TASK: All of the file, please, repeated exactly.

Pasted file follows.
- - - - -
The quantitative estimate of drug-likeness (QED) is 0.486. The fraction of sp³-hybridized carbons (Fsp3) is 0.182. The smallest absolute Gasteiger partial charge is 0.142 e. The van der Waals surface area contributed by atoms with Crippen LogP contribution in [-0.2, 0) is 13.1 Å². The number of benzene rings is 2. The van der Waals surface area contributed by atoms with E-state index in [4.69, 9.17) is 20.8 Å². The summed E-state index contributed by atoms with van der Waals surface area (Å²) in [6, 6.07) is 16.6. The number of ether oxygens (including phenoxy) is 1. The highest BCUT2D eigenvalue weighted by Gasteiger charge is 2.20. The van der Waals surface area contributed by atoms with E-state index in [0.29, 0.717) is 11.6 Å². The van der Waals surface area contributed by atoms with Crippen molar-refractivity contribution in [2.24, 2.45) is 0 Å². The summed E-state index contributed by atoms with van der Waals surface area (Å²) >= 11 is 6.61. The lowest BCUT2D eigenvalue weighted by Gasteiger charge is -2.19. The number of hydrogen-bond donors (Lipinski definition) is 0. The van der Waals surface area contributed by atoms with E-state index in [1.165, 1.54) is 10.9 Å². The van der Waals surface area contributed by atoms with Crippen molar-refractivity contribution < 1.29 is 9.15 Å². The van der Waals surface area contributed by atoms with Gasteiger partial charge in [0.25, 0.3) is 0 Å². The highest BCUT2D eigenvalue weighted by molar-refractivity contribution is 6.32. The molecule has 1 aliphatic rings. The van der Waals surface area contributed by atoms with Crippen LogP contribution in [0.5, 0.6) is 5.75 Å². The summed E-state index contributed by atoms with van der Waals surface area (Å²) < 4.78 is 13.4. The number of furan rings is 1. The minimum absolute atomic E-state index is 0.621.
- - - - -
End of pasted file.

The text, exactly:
The quantitative estimate of drug-likeness (QED) is 0.486. The fraction of sp³-hybridized carbons (Fsp3) is 0.182. The smallest absolute Gasteiger partial charge is 0.142 e. The van der Waals surface area contributed by atoms with Crippen LogP contribution in [-0.2, 0) is 13.1 Å². The number of benzene rings is 2. The van der Waals surface area contributed by atoms with E-state index in [4.69, 9.17) is 20.8 Å². The summed E-state index contributed by atoms with van der Waals surface area (Å²) in [6, 6.07) is 16.6. The number of ether oxygens (including phenoxy) is 1. The highest BCUT2D eigenvalue weighted by Gasteiger charge is 2.20. The van der Waals surface area contributed by atoms with E-state index in [0.29, 0.717) is 11.6 Å². The van der Waals surface area contributed by atoms with Crippen molar-refractivity contribution in [2.24, 2.45) is 0 Å². The summed E-state index contributed by atoms with van der Waals surface area (Å²) >= 11 is 6.61. The lowest BCUT2D eigenvalue weighted by Gasteiger charge is -2.19. The number of hydrogen-bond donors (Lipinski definition) is 0. The van der Waals surface area contributed by atoms with E-state index in [1.165, 1.54) is 10.9 Å². The van der Waals surface area contributed by atoms with Crippen molar-refractivity contribution < 1.29 is 9.15 Å². The van der Waals surface area contributed by atoms with Gasteiger partial charge in [0.25, 0.3) is 0 Å². The highest BCUT2D eigenvalue weighted by molar-refractivity contribution is 6.32. The molecule has 1 aliphatic rings. The van der Waals surface area contributed by atoms with Crippen LogP contribution in [0.5, 0.6) is 5.75 Å². The summed E-state index contributed by atoms with van der Waals surface area (Å²) < 4.78 is 13.4. The number of furan rings is 1. The minimum absolute atomic E-state index is 0.621.